PURPOSE: In the wake of the Patient Safety and Quality Improvement Act of 2005, national attention has increasingly focused on adverse-event reporting as a means of identifying systems changes to improve patient safety. However, physicians and residents have demonstrated meager involvement in this effort. METHOD: In 2008-2009, the authors measured participation in adverse-event reporting by 680 residents at Oregon Health & Science University before and after implementing a quality improvement initiative, which consisted of a financial incentive and multifaceted educational campaign. The primary measure of success was an increase in the average monthly adverse-event reports submitted by residents to greater than 5% of the institution's overall report submissions. RESULTS: The average number of adverse events reported by residents increased from 1.6% to 9.0% of the institution's overall event reports, representing a 5.6-fold increase during the initiative (P < .001). The relative percentage of resident-submitted reports defined as "near-misses" increased from 6% to 27% during the initiative (P < .001). CONCLUSIONS: The novel approach of integrating a retirement benefit and educational campaign to increase residents' involvement in adverse-event reporting was successful. In addition to increasing residents' contributions to adverse-event reporting to levels higher than any documented in the current literature, there was also a remarkable increase in the relative frequency of near-miss reporting by residents.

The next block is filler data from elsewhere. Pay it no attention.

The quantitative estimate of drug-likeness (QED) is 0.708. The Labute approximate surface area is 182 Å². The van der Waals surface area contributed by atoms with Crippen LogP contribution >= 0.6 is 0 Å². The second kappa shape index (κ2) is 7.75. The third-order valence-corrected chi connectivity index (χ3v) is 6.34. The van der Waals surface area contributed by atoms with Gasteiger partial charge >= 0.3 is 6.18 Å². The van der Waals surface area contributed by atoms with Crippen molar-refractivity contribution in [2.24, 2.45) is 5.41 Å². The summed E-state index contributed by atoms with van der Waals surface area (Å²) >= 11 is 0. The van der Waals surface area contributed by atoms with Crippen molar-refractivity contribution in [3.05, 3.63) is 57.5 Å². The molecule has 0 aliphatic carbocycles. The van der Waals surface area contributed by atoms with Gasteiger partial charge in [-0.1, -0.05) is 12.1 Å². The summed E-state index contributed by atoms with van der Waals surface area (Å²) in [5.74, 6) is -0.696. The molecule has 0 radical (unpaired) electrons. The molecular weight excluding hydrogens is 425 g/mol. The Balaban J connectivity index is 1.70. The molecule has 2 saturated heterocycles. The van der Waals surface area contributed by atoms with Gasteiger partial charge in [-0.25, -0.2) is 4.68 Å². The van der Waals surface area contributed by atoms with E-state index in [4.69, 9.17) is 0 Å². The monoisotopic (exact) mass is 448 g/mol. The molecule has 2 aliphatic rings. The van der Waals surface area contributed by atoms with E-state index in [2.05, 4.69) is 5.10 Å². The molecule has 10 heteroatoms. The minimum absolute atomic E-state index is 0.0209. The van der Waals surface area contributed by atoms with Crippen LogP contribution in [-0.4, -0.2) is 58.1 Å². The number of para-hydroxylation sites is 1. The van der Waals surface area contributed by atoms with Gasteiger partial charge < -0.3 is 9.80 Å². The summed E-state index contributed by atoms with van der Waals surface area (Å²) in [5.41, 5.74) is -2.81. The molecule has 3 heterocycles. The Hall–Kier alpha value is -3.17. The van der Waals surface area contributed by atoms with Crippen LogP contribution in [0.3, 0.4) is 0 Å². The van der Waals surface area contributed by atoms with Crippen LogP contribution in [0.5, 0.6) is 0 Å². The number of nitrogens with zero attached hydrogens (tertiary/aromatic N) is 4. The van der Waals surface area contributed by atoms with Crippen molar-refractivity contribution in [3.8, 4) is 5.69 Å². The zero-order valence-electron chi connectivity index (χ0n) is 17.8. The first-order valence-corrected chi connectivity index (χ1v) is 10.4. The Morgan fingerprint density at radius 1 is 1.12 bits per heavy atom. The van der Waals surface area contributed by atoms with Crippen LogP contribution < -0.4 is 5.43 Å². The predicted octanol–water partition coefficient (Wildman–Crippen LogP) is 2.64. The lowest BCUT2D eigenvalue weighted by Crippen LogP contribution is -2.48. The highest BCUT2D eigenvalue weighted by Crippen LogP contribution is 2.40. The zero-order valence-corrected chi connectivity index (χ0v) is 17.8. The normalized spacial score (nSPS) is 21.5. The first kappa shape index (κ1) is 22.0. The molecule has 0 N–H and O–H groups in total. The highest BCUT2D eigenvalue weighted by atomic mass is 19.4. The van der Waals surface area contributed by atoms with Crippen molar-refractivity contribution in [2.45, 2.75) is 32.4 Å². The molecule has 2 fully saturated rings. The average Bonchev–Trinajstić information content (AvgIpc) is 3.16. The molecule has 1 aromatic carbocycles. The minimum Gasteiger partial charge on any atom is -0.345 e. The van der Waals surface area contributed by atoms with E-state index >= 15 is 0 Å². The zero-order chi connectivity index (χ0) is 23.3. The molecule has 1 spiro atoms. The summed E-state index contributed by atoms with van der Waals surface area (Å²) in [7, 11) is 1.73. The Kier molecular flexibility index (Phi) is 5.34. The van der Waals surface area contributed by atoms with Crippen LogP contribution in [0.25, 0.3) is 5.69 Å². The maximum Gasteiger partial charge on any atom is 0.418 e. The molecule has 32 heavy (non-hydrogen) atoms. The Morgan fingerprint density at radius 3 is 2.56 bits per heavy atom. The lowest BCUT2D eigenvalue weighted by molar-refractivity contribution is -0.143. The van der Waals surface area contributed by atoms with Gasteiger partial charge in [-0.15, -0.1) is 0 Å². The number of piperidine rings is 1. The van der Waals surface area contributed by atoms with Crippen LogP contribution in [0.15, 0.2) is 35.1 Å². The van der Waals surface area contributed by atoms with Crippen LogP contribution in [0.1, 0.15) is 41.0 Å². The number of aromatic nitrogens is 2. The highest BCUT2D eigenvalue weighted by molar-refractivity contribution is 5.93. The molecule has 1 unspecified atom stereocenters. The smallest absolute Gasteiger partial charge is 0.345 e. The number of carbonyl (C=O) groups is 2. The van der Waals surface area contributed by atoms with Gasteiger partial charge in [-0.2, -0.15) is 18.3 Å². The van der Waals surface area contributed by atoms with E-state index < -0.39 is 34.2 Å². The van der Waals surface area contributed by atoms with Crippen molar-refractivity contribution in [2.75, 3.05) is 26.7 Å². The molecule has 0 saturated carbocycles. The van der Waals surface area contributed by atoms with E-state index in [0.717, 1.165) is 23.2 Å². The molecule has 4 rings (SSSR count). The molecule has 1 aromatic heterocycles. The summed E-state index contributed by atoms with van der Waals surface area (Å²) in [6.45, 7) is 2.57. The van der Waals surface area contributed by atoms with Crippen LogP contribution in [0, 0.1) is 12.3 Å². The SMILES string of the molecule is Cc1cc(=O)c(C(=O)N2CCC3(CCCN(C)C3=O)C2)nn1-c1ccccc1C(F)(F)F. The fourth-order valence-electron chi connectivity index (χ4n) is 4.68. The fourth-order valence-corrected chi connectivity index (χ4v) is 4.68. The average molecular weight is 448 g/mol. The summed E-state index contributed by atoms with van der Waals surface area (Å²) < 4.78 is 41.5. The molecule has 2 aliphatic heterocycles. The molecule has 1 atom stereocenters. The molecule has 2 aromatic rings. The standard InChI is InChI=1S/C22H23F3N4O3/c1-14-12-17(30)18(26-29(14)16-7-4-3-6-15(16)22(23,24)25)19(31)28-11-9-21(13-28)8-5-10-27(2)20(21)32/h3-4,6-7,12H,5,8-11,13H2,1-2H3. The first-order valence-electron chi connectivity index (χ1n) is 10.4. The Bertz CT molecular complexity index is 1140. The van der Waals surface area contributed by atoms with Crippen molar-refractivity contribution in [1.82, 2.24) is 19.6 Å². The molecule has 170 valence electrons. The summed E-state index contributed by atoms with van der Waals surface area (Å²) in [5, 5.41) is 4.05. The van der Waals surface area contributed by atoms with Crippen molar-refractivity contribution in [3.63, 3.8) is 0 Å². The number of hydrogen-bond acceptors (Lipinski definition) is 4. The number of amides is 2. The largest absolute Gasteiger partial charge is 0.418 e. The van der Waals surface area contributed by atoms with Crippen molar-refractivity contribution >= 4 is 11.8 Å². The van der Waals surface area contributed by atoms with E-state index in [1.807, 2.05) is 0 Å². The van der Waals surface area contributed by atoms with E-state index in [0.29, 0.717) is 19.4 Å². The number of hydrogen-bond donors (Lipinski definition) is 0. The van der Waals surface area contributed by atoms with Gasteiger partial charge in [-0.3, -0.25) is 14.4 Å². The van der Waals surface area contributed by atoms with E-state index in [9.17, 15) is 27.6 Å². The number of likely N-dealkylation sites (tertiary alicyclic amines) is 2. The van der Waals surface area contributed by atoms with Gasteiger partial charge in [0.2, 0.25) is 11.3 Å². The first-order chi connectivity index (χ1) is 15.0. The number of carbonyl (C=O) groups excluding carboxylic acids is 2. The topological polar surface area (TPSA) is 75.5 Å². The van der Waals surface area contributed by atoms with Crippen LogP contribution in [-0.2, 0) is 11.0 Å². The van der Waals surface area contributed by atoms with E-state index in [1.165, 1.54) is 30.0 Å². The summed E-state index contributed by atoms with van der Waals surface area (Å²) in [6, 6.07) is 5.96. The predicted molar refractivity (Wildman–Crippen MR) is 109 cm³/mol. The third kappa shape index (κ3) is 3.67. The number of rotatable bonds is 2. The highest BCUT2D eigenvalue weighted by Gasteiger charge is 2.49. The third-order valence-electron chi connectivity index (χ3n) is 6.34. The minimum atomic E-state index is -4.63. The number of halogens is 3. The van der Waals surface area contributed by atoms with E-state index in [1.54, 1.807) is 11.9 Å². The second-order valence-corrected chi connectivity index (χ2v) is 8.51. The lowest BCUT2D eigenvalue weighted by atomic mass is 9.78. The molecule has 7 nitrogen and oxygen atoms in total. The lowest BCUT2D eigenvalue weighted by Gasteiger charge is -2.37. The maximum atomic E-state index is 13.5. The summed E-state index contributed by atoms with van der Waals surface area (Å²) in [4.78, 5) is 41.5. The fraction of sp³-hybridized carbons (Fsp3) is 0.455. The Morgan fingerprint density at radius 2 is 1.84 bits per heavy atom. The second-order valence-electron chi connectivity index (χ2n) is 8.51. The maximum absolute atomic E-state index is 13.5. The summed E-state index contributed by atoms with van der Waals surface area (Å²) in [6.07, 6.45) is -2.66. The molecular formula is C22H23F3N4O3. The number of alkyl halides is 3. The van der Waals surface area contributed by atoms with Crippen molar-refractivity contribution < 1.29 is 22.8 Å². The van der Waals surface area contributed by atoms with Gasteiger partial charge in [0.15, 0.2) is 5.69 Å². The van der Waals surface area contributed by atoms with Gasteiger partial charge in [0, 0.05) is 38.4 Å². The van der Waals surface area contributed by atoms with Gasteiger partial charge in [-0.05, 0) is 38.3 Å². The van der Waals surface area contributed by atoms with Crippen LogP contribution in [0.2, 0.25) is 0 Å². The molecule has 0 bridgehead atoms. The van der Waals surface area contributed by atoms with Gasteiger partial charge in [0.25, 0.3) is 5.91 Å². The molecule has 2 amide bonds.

ASJC Scopus subject areas